Despite its popularity, there’s little evidence that manifesting works. There has been no scientific research into the concept and mixed results from studies into the related notion of the “self-fulfilling prophecy,” says Ariela Vasserman, a psychologist at NYU Langone Health. (Note: A self-fulfilling prophecy can be positive or negative.)

 “As someone who really trusts rigorous science, I’m like, ‘What is the actual data?’ ” says Thea Gallagher, director of the outpatient clinic at the University of Pennsylvania’s Center for the Treatment and Study of Anxiety.

But not all mental health specialists dismiss the practice. Amanda Darnley, a psychologist based in Philadelphia, says manifesting has worked for her. “I believe in spirituality and the positive impact it can have on mental wellness,” she says. Displaying a vision board, for example, can help keep goals front of mind. But the practice’s success, Darnley says, is dependent on a few factors. For example, whatever someone is “manifesting” needs to be clear and specific, not some vague — or unattainable — wish.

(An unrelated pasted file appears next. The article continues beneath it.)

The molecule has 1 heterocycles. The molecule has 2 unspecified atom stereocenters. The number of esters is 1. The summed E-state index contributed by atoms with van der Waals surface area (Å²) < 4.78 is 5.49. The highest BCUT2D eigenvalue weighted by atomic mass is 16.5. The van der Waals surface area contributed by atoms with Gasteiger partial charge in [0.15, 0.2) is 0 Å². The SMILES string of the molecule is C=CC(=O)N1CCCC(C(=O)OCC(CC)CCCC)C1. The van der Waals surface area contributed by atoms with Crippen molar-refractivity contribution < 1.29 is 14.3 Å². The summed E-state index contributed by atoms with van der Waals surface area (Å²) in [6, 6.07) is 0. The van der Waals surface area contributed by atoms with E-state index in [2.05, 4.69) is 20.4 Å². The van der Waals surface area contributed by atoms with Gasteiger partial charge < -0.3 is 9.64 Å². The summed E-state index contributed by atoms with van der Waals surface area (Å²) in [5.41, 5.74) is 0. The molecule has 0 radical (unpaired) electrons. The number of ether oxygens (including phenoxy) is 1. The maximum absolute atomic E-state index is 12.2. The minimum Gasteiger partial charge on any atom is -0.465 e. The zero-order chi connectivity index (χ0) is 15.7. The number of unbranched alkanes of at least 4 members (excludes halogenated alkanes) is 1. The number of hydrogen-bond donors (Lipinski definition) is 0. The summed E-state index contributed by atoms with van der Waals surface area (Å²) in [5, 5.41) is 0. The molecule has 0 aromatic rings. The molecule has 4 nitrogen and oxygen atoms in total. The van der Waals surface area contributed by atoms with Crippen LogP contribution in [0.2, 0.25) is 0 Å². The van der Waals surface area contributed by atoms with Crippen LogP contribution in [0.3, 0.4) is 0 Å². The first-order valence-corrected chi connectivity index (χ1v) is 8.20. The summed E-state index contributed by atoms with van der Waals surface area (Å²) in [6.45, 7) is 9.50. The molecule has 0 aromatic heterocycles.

Other experts warn, however, that manifestation can be harmful. “When your positive thinking transitions to wishful thinking, you start to veer into the superstitious,” says Ned Presnall, a licensed clinical social worker based in St. Louis. “People who are promoting manifesting — insofar as they’re seeding the idea in others that just by thinking something, the universe is going to bestow it upon them — to me, that’s just one of many contemporary versions of snake oil sales.”

Concerns about manifesting